Baseball fans have been treated to some incredible and legendary postseason comebacks over the years. Moments like this are what make October baseball so special.
These 10 teams will be happy to remind you and your team that just when all hope looks lost in the MLB postseason, a miracle can happen when you least expect it. Here are the 10 greatest playoff comebacks in MLB history.
10 Boston Red Sox: Game 5 of 2008 ALCS
Looking to repeat as AL champion, the Boston Red Sox were at their mercy against the Tampa Bay Rays in the 2008 ALCS. Boston was trailing the series 3-1, and they trailed 7-0 in Game 5 heading into the seventh inning.
Per Baseball Reference, the Red Sox had a 0.71 percent chance of winning at that point. They cut the deficit down to four in the seventh. J.D. Drew hit a two-run homer, and Coco Crisp's RBI single tied things up in the eighth.
Drew played hero again in the bottom of the ninth, singling home Kevin Youkilis to help Boston pull off the unlikely comeback. But the Rays wound up winning Game 7 by a final score of 3-1, thus ending Boston's hope of a repeat.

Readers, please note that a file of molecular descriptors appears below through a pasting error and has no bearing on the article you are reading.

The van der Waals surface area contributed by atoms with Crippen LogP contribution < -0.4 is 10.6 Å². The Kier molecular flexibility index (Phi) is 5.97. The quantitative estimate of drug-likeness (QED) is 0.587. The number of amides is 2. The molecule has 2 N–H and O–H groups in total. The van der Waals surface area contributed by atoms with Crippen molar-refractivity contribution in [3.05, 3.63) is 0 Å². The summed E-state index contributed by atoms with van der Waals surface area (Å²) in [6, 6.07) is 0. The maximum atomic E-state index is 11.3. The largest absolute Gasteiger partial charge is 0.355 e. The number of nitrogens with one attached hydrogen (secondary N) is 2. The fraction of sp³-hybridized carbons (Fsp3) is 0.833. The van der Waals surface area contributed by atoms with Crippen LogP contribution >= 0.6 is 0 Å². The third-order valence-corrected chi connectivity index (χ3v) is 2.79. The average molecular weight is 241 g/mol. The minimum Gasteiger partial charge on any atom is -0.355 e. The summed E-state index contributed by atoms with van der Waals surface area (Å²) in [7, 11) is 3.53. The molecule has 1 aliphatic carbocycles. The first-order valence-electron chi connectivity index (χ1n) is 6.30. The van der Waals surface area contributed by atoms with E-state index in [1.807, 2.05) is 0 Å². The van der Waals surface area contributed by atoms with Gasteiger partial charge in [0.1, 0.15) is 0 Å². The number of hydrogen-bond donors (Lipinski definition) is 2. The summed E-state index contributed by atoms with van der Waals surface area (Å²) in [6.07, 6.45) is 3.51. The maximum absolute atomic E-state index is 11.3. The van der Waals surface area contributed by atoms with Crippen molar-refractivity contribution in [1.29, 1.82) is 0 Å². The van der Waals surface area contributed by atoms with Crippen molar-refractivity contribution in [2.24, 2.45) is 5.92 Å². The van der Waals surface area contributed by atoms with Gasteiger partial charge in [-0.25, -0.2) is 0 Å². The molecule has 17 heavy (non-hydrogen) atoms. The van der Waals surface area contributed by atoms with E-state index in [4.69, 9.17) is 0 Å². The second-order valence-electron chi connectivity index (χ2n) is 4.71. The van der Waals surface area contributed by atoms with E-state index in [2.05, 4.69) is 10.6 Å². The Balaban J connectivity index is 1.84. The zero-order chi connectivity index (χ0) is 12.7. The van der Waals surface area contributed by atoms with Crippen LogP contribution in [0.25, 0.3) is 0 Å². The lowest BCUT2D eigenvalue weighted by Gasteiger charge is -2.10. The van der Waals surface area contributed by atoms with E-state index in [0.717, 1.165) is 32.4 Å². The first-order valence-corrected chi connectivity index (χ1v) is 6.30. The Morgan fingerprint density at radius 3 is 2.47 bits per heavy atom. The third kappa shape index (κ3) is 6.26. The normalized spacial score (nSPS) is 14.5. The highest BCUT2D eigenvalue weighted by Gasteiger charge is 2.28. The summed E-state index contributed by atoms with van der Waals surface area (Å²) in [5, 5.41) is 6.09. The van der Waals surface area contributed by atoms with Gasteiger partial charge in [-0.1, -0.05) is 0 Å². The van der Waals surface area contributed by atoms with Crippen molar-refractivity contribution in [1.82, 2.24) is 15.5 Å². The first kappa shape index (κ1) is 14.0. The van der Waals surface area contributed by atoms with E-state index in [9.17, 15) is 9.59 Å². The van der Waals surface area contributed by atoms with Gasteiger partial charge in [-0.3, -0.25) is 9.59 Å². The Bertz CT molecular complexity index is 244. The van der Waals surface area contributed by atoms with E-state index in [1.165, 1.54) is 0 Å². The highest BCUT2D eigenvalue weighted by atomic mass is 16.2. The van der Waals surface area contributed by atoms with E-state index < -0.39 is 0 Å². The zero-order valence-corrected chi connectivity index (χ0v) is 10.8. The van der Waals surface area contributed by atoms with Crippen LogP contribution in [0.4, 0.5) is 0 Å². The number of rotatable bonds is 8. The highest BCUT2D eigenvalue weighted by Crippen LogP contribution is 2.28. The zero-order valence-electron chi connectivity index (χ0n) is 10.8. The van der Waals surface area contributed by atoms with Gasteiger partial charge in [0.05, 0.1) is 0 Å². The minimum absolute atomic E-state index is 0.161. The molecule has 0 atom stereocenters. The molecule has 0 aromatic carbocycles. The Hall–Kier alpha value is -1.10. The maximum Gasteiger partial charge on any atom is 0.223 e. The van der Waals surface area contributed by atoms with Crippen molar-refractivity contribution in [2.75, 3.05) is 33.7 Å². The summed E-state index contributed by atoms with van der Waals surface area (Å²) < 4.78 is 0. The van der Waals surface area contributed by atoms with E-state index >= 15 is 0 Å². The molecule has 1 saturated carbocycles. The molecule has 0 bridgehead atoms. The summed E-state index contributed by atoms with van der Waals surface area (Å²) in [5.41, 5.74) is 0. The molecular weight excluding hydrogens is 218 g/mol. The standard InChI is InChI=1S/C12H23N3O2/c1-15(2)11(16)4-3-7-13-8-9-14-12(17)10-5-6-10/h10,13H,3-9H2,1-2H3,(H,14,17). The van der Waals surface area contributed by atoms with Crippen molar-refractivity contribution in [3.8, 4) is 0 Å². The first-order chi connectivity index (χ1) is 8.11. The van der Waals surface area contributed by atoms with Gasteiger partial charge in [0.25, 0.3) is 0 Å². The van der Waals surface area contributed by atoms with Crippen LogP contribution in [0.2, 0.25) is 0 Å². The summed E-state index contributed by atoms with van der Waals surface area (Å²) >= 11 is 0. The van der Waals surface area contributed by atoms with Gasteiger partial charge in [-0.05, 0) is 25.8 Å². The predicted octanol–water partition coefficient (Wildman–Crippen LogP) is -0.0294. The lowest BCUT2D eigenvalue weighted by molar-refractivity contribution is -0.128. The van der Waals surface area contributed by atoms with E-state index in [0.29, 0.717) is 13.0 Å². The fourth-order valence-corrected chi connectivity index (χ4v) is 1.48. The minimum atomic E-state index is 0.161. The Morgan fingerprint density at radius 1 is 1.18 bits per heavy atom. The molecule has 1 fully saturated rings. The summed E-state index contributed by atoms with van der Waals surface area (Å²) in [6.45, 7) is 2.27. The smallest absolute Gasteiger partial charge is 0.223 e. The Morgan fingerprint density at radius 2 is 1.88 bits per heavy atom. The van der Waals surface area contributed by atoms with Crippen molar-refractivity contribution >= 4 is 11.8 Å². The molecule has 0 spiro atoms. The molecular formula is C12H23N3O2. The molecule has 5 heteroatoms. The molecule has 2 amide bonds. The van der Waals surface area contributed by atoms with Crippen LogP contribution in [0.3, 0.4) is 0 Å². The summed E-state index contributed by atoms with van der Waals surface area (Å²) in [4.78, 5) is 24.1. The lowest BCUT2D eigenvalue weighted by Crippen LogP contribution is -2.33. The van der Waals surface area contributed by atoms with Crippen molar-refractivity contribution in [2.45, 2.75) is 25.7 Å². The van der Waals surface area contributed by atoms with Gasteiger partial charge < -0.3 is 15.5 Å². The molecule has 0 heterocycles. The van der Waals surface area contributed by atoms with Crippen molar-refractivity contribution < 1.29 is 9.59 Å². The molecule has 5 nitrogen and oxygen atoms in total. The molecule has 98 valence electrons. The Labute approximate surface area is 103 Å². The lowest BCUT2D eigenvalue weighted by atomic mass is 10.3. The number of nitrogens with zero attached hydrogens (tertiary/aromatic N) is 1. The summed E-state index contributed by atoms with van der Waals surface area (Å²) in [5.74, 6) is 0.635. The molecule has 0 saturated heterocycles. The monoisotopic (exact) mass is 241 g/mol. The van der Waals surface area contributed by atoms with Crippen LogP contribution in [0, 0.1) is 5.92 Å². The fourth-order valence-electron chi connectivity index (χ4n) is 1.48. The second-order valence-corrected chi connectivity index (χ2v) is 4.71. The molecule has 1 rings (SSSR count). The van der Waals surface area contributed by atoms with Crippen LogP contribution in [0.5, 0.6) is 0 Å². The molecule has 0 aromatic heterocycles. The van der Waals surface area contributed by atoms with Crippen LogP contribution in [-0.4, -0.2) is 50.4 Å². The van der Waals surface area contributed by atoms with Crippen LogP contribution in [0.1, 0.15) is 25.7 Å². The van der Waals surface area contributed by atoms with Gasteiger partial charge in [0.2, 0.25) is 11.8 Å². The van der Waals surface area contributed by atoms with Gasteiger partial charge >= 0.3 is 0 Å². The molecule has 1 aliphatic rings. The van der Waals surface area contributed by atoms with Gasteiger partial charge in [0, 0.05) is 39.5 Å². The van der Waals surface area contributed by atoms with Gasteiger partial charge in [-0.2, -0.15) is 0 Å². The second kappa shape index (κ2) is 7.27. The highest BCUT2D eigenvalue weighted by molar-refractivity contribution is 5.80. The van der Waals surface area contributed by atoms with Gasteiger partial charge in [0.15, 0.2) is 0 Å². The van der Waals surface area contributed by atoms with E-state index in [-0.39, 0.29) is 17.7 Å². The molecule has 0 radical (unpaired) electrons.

9 St. Louis Cardinals: Game 5 of 2012 NLDS
Led by rookie superstar Bryce Harper, the Washington Nationals led the NL with 98 wins in 2012, booking their first playoff appearance since relocating from Montreal seven years earlier.
The Nationals drew the defending World Champion St. Louis Cardinals in the 2012 NLDS, which headed for a decisive Game 5. Washington led 6-0 after three innings, but the Cardinals cut it to 6-3 in the fifth. Washington took a 7-5 lead to the top of the ninth. Drew Storen retired two of the first three batters. Then, disaster struck.
Yadier Molina and David Freese walked. Daniel Descalso hit a two-run single to tie things up. Pete Kozma then stepped up and delivered a two-run single into right field to break the doors open. The Cardinals then shut down the Nats in the bottom of the ninth to escape with the unlikely 9-5 comeback win and playoff series victory.